Gut Health According to Ayurveda

In Ayurveda, it’s not what we eat that matters most but what we digest is key! How do you improve digestion? In this blog post, I share some Ayurvedic tips to regulate gut health.

The understanding of agni or Ayurvedic digestion comes in handy here as well as the concept of ama or toxins. Burn ama = lit agni. Think of agni and ama as the foundation of digestive health in Ayurveda. Why do we need strong digestion? With better digestion, you’ll enjoy a stronger immune system, glowing skin, a focused mind, better moods, and more energy. Basically, better digestion means optimal health and longevity.

In Ayurveda, agni is the source of awareness, nutrition, and intelligence. It drives all types of transformation, digests thoughts and emotions, and coordinates countless physiological processes—including the digestion, absorption, and assimilation of foods, sensations, and experiences into energy.[1] There are four varieties of agni.

Ayurvedic Tips to Regulate Gut Health

  • Drink warm water:

    First thing in the morning, before you drink your coffee or tea, drink a mug of warm water. It can help stimulate digestion, flush out toxins, and support gut health. Warm water also helps cleanse the intestines and boost metabolism.

  • Oil pulling:

    The Ayurvedic ritual of gandusha or oil pulling or swishing oil around the mouth for 10 minutes supports a healthy biome in the mouth—helps fight unhealthy bacteria. And we know that our gut biome and mouth biome don’t work in silos.

  • Scrape your tongue:

    There are bacteria and toxins on the tongue. When you scrape it, you remove the gunk, empower your oral health, and improve your gut health.

  • Cook and eat freshly prepared, warm meals:

    Ahara or diet is one of the three pillars of health, according to Ayurveda. Leftovers, frozen foods, and foods with high shelf life don’t have any prana or qi or energy. Bacteria can easily grow on foods in the refrigerator. You want to eat what’s in season and foods that don’t have too many miles. Meaning, sitting in the United States, if you are eating mangoes from India in the month of December, it might not be good for your gut. We live in a world where raw salads are praised as elixir. Ayurveda tells you that raw and uncooked foods are hard to digest. Foods with cold quality like salads blow out our agni eventually if consumed in excess.

  • How you eat matters:

    Peaceful, nourishing, no-tech, and calm environment are key to your meals and digestion. Respect your food, eat with awareness, appreciate every morsel, say gratitude, and pay attention to how the food feels. How you eat can be a meditative practice in Ayurveda.

  • Spice it up:

    Ayurveda recommends different spices for each dosha. Use them liberally. Turmeric and fresh ginger are anti-inflammatory, help the body get rid of toxins, and may help with digestion. Cumin seeds aids in digestion and helps boost appetite. Your spice cabinet can become your apothecary. Add seasonal spices to your cooking!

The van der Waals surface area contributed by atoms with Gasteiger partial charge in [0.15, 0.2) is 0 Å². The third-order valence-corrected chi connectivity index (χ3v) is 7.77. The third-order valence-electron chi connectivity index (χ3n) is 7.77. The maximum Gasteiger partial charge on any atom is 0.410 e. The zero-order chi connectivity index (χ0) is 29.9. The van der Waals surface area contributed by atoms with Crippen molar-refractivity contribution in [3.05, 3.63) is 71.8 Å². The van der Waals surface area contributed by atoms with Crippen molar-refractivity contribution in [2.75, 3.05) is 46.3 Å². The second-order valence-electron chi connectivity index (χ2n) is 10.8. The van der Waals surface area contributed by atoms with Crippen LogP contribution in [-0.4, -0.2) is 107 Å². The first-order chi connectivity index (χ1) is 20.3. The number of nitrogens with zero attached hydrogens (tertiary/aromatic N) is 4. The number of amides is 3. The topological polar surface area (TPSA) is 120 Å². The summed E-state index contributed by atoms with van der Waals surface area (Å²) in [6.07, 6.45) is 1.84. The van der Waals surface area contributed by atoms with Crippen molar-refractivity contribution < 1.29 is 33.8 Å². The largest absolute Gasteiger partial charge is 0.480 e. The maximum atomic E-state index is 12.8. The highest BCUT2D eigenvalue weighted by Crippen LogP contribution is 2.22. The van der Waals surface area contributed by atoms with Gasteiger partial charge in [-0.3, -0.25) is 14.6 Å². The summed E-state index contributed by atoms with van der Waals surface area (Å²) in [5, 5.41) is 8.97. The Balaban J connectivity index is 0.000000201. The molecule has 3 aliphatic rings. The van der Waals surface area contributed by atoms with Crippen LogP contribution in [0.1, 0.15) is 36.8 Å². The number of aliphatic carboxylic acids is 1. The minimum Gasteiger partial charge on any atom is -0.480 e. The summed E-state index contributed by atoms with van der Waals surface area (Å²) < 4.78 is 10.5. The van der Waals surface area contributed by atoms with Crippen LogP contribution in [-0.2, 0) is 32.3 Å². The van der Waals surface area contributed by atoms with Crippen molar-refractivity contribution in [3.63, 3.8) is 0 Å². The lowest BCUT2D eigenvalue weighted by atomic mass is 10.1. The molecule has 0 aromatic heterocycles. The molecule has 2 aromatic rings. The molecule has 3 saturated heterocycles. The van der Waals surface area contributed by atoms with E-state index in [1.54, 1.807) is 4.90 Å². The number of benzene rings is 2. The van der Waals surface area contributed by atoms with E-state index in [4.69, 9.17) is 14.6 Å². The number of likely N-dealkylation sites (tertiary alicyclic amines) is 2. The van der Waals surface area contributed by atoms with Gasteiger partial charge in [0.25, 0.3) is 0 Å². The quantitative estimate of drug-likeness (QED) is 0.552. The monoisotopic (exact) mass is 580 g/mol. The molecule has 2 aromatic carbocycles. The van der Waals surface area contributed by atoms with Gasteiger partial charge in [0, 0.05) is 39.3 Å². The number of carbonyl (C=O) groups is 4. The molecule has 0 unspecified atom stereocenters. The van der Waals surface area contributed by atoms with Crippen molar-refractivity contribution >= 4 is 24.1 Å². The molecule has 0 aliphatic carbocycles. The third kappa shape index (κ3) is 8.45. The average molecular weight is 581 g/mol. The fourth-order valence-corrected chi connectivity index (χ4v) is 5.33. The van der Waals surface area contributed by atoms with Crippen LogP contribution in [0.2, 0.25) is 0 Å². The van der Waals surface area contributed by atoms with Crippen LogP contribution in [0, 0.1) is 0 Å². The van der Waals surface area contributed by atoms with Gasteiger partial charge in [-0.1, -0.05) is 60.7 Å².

• Meal timings:

    Ayurveda recommends eating your biggest meal at lunch when your agni is the strongest so between noon and 1pm. No more than three meals in a day, including a light breakfast and dinner. Try and keep a gap of 3-4 hours between dinner and sleep.

  • Space between meals:

    Keep a gap of at least four hours between each meal. This allows the body to properly digest and break down the food, efficiently eliminate the waste, keep the gut bacteria under control and as a result, help maintain a healthy gut.

  • Eating habits:

    Chew on your food and eat slowly. This will allow the digestive enzymes to act on the food and break them down. Eat only when hungry. Unless you have a health condition and your doctor recommends that you eat at certain intervals, fasting is a good option (What kind depends on your dosa and other factors) to give the digestive system a break. Junk and processed foods are no one’s friends if you are trying to restore your gut health and improve nutrient absorption.

  • Become friends with fiber:

    You want to favor foods that have water-soluble fibers as they aid in the process of elimination. Think some whole grains, seeds, legumes, fruits, and various vegetables. According to Mayo Clinic, soluble fibers mix with water and slow digestion. They are associated with a decreased risk of heart disease, decreased cholesterol levels, and better blood sugar control.

  • Move everyday:

    Exercise and its connection to gut health is underrated. Daily, intentional movements can improve both your digestion and metabolism. For example, if you take a yoga class and do twists,


These are a few suggestions. But Ayurveda is about customized healing, so always talk to your doctor and Ayurvedic practitioner before you implement any changes.


Like what you read? Also read: Cause of Disease According to AyurvedaAgni and Ama: The foundation of Ayurvedic Digestive Health | What is Ama?  | What is Agni According to Ayurveda?

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Disclaimer: The content is purely informative and educational in nature and should not be construed as medical advice. The information is not intended for use in the diagnosis, treatment, cure, or prevention of any disease. Please use the content only in consultation with an appropriate certified medical or healthcare professional. If you are looking for advice from a trained yogi and ayurvedic doctor, contact me here.


[1] Lad, Vasant. Textbook of Ayurveda Vol I: Fundamental Principles of Ayurveda. Albuquerque: The Ayurvedic Press, 2002. Print. 81-84, 89, 256.